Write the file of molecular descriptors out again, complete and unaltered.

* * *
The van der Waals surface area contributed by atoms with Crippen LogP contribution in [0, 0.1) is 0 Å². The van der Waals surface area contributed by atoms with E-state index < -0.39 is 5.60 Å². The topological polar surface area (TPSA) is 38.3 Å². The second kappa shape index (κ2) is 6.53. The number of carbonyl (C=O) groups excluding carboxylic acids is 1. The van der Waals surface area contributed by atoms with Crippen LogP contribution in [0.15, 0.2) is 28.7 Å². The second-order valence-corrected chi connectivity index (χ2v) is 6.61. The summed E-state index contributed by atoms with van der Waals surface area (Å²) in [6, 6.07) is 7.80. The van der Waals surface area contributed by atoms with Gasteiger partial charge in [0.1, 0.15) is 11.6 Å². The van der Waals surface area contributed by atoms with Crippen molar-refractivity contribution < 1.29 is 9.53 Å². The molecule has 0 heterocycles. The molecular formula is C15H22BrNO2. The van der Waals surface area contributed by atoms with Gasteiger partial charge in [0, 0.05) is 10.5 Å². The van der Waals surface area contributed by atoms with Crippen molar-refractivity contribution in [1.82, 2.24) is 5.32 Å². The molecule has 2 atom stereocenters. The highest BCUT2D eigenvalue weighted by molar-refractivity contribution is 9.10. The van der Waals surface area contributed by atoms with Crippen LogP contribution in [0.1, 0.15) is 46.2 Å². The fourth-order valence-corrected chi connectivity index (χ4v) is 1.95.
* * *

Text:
The van der Waals surface area contributed by atoms with Crippen LogP contribution in [0, 0.1) is 0 Å². The van der Waals surface area contributed by atoms with E-state index < -0.39 is 5.60 Å². The topological polar surface area (TPSA) is 38.3 Å². The second kappa shape index (κ2) is 6.53. The number of carbonyl (C=O) groups excluding carboxylic acids is 1. The van der Waals surface area contributed by atoms with Crippen LogP contribution in [0.15, 0.2) is 28.7 Å². The second-order valence-corrected chi connectivity index (χ2v) is 6.61. The summed E-state index contributed by atoms with van der Waals surface area (Å²) in [6, 6.07) is 7.80. The van der Waals surface area contributed by atoms with Gasteiger partial charge in [0.1, 0.15) is 11.6 Å². The van der Waals surface area contributed by atoms with Crippen molar-refractivity contribution < 1.29 is 9.53 Å². The molecule has 0 heterocycles. The molecular formula is C15H22BrNO2. The van der Waals surface area contributed by atoms with Gasteiger partial charge in [0, 0.05) is 10.5 Å². The van der Waals surface area contributed by atoms with Crippen molar-refractivity contribution in [1.82, 2.24) is 5.32 Å². The molecule has 2 atom stereocenters. The highest BCUT2D eigenvalue weighted by molar-refractivity contribution is 9.10. The van der Waals surface area contributed by atoms with Crippen LogP contribution in [0.1, 0.15) is 46.2 Å². The fourth-order valence-corrected chi connectivity index (χ4v) is 1.95.